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Slicing with Cura - 2022.pptx

  1. 1. Slicing with Cura Vicky Somma This slideshow is available at Steven Langerholc John McGillvray Sunny Carito David Newhall 1
  2. 2. Overview of the Session ● Quick Review – Cura Interface ● Quick Review - Repairing Models ● Preview Mode and Print Feasibility ● Things to Look For After Printing ● Post-Processing Scripts 2
  3. 3. Note on Cura Differences Depending on the edition or version of Cura you have, the icons and terminology can have some differences. For example, “Shell” instead of “Walls” 3
  4. 4. Review - Navigating Scroll Up to Zoom In Scroll Down to Zoom Out Hold Scroll Wheel to Pan Hold Right Mouse Button to Rotate View 4
  5. 5. Review – Cura Adjustment Tools MOVE ● Fit more on build plate ● Avoid any bed issues ● Correct first layer inconsistencies SCALE ● Correct any units or sizing issues ● Adjust for better detailing ● Scale down for faster prints MIRROR ● Print two back to back designs for ornaments ● Fixing modeling oversights- Cookie cutters and stamps need to be backwards. ROTATE ● Fix orientation issues ● Fit more items on build plate ● Minimize support Learn More - 5
  6. 6. Cura - Right Click Menu You can right-click on your imported 3D Models to get a menu of additional options 6
  7. 7. Cura – Getting to Settings By clicking on the three line icons next to search settings (if necessary click on “Custom >” first), you can control how many settings you see in Cura. 7
  8. 8. Cura – Getting to Settings Don’t know exactly where a setting you are looking for is? Search for it! 8
  9. 9. Cura – Getting to Settings Hovering your mouse over a setting will give you an explanation 9
  10. 10. Review - Fixing Modeling Issues with 3D Builder If you suspect there are model issues Cura is not fixing, Windows 10 includes the free 3D Builder tool. 1. Click Add 2. Click Load Object 10
  11. 11. Fixing Modeling Issues with 3D Builder 3. Click on the Repair Warning 11
  12. 12. Fixing Modeling Issues with 3D Builder 4. A progress bar keeps you abreast of the processing. 12
  13. 13. Fixing Modeling Issues with 3D Builder 5. Click on the model to select it. 6. Click Save as 13
  14. 14. Fixing Modeling Issues with 3D Builder 7. Set the Save as type to “STL format (*.stl)” and hit Save 8. Hit Save again on the warning prompt. 14
  15. 15. Checking For Issues Before Printing Some things can be spotted in “Prepare” mode. Cura helps with color-coding if objects are too big as well as highlighting tough overhangs and model errors. 15
  16. 16. Review – Preview Mode Scrolls bars allow you to drill down and up through the layers. If you want to glimpse something from below you can pull the bottom of the scroll bar up. 16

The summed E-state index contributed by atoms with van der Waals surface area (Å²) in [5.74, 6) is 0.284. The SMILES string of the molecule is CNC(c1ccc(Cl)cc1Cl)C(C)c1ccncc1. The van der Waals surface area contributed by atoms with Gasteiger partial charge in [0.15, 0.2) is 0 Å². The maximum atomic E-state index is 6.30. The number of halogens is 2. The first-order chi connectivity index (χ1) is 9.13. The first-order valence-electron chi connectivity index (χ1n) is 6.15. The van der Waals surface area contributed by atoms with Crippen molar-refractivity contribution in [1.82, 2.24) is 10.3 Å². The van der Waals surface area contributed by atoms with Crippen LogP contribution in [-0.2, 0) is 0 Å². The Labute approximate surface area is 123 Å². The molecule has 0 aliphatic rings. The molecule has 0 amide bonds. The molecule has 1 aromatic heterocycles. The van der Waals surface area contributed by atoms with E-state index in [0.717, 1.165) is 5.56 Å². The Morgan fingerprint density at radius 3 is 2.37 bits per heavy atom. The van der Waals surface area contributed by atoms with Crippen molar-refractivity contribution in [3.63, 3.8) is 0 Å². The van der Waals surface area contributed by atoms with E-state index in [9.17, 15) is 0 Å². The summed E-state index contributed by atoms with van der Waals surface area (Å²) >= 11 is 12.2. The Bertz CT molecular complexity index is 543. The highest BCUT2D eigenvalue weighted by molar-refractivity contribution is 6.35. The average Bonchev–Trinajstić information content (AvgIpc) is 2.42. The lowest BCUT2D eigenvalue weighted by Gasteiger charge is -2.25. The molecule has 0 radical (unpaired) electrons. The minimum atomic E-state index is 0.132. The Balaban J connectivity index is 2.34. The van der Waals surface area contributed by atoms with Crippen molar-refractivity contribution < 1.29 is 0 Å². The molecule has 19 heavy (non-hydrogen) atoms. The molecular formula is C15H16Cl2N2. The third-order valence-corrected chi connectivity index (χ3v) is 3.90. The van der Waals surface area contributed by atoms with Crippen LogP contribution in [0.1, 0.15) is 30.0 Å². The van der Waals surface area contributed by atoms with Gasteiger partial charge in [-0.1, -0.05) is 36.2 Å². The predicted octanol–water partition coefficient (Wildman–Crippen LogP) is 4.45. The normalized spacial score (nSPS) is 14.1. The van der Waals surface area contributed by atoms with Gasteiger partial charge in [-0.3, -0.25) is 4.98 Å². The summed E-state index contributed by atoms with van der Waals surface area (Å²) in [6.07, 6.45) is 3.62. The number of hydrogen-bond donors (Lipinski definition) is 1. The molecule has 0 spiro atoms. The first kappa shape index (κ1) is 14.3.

17. 17. Preview Mode – Color Scheme Changing the Color Scheme can give better visuals. For example if you are trying to read details, you might like the single shade coloring of “Material Color” mode. If you are looking at overhangs, the different colors of “Line Type” 17
  18. 18. Preview Mode – Print Feasibility Expected Print Time Can this print be completed in the workday? First Layer How does that first layer look? Is there a good base on that first layer? Is everything you expect to touch, touching the bed? Should a brim or raft be added to increase the contact area/foundation? 18
  19. 19. Preview Mode – Print Feasibility Missing Details and Walls Rotate around the whole object to examine it from all sides. Are there any missing details or walls? Unattached and orphaned parts Sometimes you’ll find parts floating and unattached to the rest of the piece. It could be a part way off to the side. Hint: Support material may be obscuring issues. Unchecking “Helpers” in Color Scheme window will let you get a better look 19
  20. 20. Layer View – Print Feasibility Delicate, Fast Layers Keep an eye out for layers that are so small they will print quickly in succession after each other. Those warrant some attention because the filament may not be able to cool before it starts the next layer. Overheating can cause small, fine details to warp or be distorted. An example would be a spire top to a church model. Overhangs Zoom in and peek at the overhangs of the piece. Does each layer seem to have a good foundation below it to build off of? Tough overhangs could lead to drooping and curling in the piece. Curling could be particularly troublesome if your nozzle knocks it. 20
  21. 21. Strategies to Decrease Print Time  Make the object smaller with the Scale tool.  Increase Layer Height  Decrease Infill % or change the Infill Pattern (Concentric is the fastest)  Repair the Model (It could take out some inefficiencies or odd internal geometry the printer doesn’t need to worry about)  Send to a printer or branch with a larger nozzle size (0.6mm prints faster than 0.4mm)  Increase printing speed (in Cura or on the JellyBox LCD) 21
  22. 22. Strategies to Decrease Print Time Reflect on Orientation – taller objects mean more layers and take more time. 22
  23. 23. Strategies to Help with First Layers ● Use the Move tool to move the item down (by decreasing the Z coordinate) to ensure better contact. Anything under the print bed gets ignored. Note: Later Versions of Cura, you might have to uncheck “Drop Down Model” 23
  24. 24. Strategies to Help with First Layers ● Use the Rotate to a put a better side on the bed -or- better place on the current side. 24
  25. 25. Strategies to Help with First Layers ● For items with low contact area on the bed (particularly tall, wobbly items), consider a Brim or a Raft in the Bed Adhesion settings. 25
  26. 26. Review – Brim Versus Raft Brim prints extra perimeters/outlines outside of your first layer Raft prints a multiple layer platform first and then your object on top of it. 26
  27. 27. Strategies to Help Details and Missing Walls ● Scale the object bigger ● For vertical detailing, decrease the layer height ● Under Shell (or Walls), check the Print Thin Walls settings 27
  28. 28. Strategies to Help Details and Missing Walls ● Under Shell (or Walls) setting increase the Horizontal Expansion value 28
  29. 29. Strategies to Help Details and Missing Walls ● Try to repair the model. Oddities in “Face Normals” can also confuse the slicer and cause things to disappear. Face Normals – all the surfaces of your object have an inside and an outside. 29
  30. 30. Strategies to Help Details and Missing Walls ● Consider the orientation. The Layer Height is often smaller than the Line Width (which is close to the nozzle size). As a result, you’ll get better detailing on vertical faces. Photo Credit: Desktop Makes These prints by Desktop Makes are both the same 3D Model. The one on the left was printed upright. The one on the right was printed flat on the bed. 30
  31. 31. Strategies for Unorphaned or Unattached Parts ● Send the part back to the patron for corrections (Recommended ) ● Import the part into Tinkercad and add extra geometry to connect things 31